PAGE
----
Most people who have water softeners do not realize that they should not drink from them due to high sodium levels that these water softener systems produce. The maximum contaminants EPA list for sodium levels are a great way of proving this point. If you have a water softener in the home and do NOT use reverse osmosis in the kitchen to remove sodium, you should not drink the water.

Drink bottled water instead. Anyone who has a water softener and is actually drinking that water can greatly increase the risk of high blood pressure and heart issues.

If you already have such issues then a water softener producing drinking water can really be a foolish thing to do. PROVE it to yourself by taking a sample to a local lab for sodium testing. If your softener is working properly the sodium levels will be high in most cases.

If you prefer not to have the expense of bottled water and the environmental drawbacks of bottled water, you can correct this sodium issue quite easily and inexpensively by installing reverse osmosis drinking water filtration in your kitchen for all cooking and drinking water. The mcl for sodium is 30. But most lab MCLs are listed at 150 for some reason. We think that is shameful.


Chlorine is used to reduce the risk of infectious disease in drinking water. It is also used to combat microbial contamination, but the problem is that it can react with organic matter in the water and form dangerous, carcinogenic Trihalomethane's or THMs (chlorine by products).

People who regularly drink tap water containing high levels of chlorine by-products have a greater risk of developing bladder and rectal cancers than people who drink unchlorinated water. The drinking of chlorinated water has finally been officially linked to an increase in colon cancer. Greenpeace reports have found chlorine-based compounds to be the most common toxic and persistent pollutants in the Great Lakes.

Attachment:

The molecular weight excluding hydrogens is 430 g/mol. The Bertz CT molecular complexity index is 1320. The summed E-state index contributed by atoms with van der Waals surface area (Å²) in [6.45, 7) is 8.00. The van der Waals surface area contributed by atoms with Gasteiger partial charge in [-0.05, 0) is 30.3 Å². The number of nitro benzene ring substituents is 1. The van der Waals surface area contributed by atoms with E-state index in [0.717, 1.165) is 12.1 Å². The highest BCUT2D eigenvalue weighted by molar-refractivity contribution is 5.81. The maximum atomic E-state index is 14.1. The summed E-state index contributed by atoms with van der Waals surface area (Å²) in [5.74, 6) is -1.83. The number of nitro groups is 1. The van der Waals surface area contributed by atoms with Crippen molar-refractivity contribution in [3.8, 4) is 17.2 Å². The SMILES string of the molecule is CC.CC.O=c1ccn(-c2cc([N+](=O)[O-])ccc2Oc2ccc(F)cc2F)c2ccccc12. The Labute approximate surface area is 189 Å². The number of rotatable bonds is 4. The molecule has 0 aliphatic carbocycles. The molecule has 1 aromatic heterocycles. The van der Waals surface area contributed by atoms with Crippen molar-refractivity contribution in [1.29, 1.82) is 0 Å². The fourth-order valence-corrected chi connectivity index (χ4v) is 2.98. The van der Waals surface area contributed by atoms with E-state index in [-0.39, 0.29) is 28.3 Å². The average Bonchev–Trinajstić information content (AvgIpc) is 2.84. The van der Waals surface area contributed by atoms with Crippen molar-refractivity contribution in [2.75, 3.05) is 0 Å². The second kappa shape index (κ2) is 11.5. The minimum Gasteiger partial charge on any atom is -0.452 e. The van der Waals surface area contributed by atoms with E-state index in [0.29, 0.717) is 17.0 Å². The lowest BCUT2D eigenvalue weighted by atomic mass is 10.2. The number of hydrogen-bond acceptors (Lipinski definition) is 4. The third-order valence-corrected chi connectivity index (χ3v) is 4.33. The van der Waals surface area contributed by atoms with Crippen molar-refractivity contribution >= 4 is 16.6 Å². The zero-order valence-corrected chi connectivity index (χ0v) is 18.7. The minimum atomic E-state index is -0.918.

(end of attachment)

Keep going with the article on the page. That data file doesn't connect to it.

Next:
Another problem directly related to chlorine disinfection are the aesthetic properties formed when chlorine mixes with organic compounds that are natural to open bodies of water (surface water). This creates the "taste and odor" problems. Contaminants can enter our water supplies at many points before actually reaching the tap. The carcinogens in drinking water at the point of use may result from contamination of source waters, from the treatment processes, or enter as the water is transported to the customer.

The best alternative is point of use water treatment systems. Such as whole house water filtration and reverse osmosis. The most practical and efficient method for removing chlorine, chlorine by-products, and taste and odor problems, is to filter it with granular activated carbon (GAC) or other suitable chemical-removing filter media. The mfcl for chlorine is 4.0.


We are Arsenic removal experts. Arsenic can be found in water which has flowed through arsenic-rich rocks. Severe health effects have been observed in people drinking arsenic-rich water over long periods. Drinking-water poses the greatest threat to public health from arsenic. Long-term exposure to arsenic from drinking-water causes cancer of the skin. As well as cancer of  lungs, bladder, and kidney, as well as other skin changes such as thickening and pigmentation changes.

Increased risks of lung and bladder cancer. And of arsenic-associated skin lesions. Have been observed at drinking-water arsenic concentrations of less than 0.05 mg/L. The most important immediate action is prevention of further exposure by providing safe drinking water.

Boiling water will not remove arsenic. And could increase the concentration of arsenic in your water. Chlorine disinfection will also not remove arsenic. The best treatment choices for arsenic removal is an Arsenic Filter. Or a Reverse Osmosis Drinking Water System with and Arsenic selective cartridge added. The maximum contaminant level for arsenic is: 0.010 ppm.

Filtration systems in the home provide the best technology available for treating your drinking water. We offer all types of residential water treatment systems. Find the water treatment products you need at WaterFiltersOfAmerica.com.

EPA Maximum Contaminant List